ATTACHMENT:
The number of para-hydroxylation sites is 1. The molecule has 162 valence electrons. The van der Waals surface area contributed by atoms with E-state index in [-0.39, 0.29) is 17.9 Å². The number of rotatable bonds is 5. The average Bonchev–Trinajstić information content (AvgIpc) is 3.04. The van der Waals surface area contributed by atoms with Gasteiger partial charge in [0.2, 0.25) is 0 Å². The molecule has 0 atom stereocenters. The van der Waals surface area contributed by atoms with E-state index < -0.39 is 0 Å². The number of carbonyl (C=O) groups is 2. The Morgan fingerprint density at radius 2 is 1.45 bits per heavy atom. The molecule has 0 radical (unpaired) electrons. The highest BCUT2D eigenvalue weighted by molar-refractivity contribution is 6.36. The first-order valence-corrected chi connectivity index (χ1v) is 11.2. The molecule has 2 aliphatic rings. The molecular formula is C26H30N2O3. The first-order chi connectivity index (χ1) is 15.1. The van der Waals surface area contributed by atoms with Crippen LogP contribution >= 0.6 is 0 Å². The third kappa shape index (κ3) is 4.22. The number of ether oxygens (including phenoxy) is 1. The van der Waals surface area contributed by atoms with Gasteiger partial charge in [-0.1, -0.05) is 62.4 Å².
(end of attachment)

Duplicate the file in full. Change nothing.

The number of para-hydroxylation sites is 1. The molecule has 162 valence electrons. The van der Waals surface area contributed by atoms with E-state index in [-0.39, 0.29) is 17.9 Å². The number of rotatable bonds is 5. The average Bonchev–Trinajstić information content (AvgIpc) is 3.04. The van der Waals surface area contributed by atoms with Gasteiger partial charge in [0.2, 0.25) is 0 Å². The molecule has 0 atom stereocenters. The van der Waals surface area contributed by atoms with E-state index < -0.39 is 0 Å². The number of carbonyl (C=O) groups is 2. The Morgan fingerprint density at radius 2 is 1.45 bits per heavy atom. The molecule has 0 radical (unpaired) electrons. The highest BCUT2D eigenvalue weighted by molar-refractivity contribution is 6.36. The first-order valence-corrected chi connectivity index (χ1v) is 11.2. The molecule has 2 aliphatic rings. The molecular formula is C26H30N2O3. The first-order chi connectivity index (χ1) is 15.1. The van der Waals surface area contributed by atoms with Crippen LogP contribution >= 0.6 is 0 Å². The third kappa shape index (κ3) is 4.22. The number of ether oxygens (including phenoxy) is 1. The van der Waals surface area contributed by atoms with Gasteiger partial charge in [-0.1, -0.05) is 62.4 Å².